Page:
My first love committed suicide after cheating, breaking my heart, and we failed at reconciliation. This was my first and only other relationship; my wild and wonderful ex-marine, alcoholic, atheist, depressed beautiful mess just couldnít see any other way out. No note, no goodbye, no explanation. Nothing. Except the gaping wound where my heart had been and the raw savage sorrow that ripped me apart and rebuilt me back as something I didnít recognize. I was like a ghost haunting my own life for a very long time.
It was many years before I recovered and truthfully I donít think I healed correctly. Like a badly broken bone that isnít reset properly and mends crooked with constant residual pain, Iíve limped through the years forever altered. The me I would have been died that day too and is buried with my dead lover.
The Catholic religion I grew up in (and shed as quickly as I could) views suicides as lost souls who do not enter the kingdom of heaven. They are condemned and beyond forgiveness. I agonized over this for a long time but ultimately decided I had already lost my religion, so why not trust and believe in my God? And my God is one of mercy and His divine capacity for love, compassion, and forgiveness is beyond anything our human minds can comprehend.
So I sought solace and refuge in my Lord, and found comfort in the word:
ďFor I am persuaded, that neither death, nor life, nor angels, nor principalities, nor powers, nor things present, nor things to come,
Nor height, nor depth, nor any other creature, shall be able to separate us from the love of God, which is in Christ Jesus our Lord.Ē - Romans 8:38-39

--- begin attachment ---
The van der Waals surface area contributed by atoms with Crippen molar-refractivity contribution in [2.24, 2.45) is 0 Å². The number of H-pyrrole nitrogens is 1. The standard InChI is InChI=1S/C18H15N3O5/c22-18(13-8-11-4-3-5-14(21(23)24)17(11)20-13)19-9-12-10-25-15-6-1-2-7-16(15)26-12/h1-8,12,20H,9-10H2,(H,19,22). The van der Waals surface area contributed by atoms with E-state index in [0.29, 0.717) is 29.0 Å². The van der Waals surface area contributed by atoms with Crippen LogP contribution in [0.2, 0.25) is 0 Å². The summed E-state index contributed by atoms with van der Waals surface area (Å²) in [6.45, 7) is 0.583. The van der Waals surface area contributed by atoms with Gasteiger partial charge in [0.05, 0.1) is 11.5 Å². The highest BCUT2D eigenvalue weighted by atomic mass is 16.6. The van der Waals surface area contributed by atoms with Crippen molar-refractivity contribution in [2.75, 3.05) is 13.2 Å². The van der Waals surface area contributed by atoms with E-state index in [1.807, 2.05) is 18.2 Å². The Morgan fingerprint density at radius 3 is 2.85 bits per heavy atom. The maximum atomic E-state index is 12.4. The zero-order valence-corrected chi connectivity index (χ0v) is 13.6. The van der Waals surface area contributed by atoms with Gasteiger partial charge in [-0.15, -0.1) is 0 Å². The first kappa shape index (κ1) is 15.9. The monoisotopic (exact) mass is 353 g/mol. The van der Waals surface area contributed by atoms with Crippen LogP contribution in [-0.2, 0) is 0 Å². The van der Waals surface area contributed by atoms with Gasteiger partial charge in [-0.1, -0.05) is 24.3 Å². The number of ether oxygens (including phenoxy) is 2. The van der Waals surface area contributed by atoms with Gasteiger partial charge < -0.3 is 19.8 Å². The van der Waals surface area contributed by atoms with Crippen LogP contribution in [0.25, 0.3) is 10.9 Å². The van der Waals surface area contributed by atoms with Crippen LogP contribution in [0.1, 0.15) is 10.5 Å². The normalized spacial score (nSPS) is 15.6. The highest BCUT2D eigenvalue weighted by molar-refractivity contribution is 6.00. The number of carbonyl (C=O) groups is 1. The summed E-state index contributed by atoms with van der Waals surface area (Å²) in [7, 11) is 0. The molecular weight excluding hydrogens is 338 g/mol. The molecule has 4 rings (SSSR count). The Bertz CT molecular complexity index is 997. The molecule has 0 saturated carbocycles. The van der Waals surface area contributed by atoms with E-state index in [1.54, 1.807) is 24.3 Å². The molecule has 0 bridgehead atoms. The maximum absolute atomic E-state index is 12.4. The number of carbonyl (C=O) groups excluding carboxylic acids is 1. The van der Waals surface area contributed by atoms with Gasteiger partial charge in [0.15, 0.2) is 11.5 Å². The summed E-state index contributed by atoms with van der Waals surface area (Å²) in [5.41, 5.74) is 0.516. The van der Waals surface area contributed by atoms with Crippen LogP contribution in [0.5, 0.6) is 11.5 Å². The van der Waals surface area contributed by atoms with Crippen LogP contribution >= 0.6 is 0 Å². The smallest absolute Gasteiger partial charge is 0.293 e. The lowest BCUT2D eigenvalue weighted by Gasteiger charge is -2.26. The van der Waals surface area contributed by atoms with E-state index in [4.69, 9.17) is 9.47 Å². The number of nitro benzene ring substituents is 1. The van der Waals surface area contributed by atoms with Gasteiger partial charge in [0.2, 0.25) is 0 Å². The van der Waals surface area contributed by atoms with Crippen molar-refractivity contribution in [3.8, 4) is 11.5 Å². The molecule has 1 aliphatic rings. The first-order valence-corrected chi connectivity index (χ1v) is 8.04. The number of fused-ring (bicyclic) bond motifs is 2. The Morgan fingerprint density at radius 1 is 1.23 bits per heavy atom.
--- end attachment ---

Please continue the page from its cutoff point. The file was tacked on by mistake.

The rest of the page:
ďMy sheep hear my voice, and I know them, and they follow me:
And I give unto them eternal life; and they shall never perish, neither shall any man pluck them out of my hand.Ē - John 10:27-28
So in my lone, individual Christian way of thinking, this means that if you are a believer, then nothing can separate you from the love of God. Not even yourself.
Now this shouldnít be taken as an endorsement of suicide. I have lived through the devastation it causes and I would never want that for anyone. There are people in your life that would be irreparably impacted and damaged from the loss of you. We all matter, we all count; there are tendrils of meaning, love, and community that we weave and connect with those around us until it forms this beautiful, fvcked up crazy quilt we call life.
Do not discount your significance and contributions to the unique little patch that it is yours in the overall design. I know with unwavering certainty that there are others who are counting on the strength of your stitches to hold them together.
Focus on the good you are doing in your AA group; as others have suggested, consider volunteering for causes you believe in or joining a church or spiritual group that is in alignment with your beliefs, this will help build the bonds of humanity that we all need, whether we admit it or not.
And lastly, it may seem silly and insignificant, but for what itís worth, even if very little, I think the world is better with you in it.
Sorry again for the length of this post.
Iím off to post music and memes now. SometimesÖ itís the little pleasures in life that can see us through.
Godspeed and take care!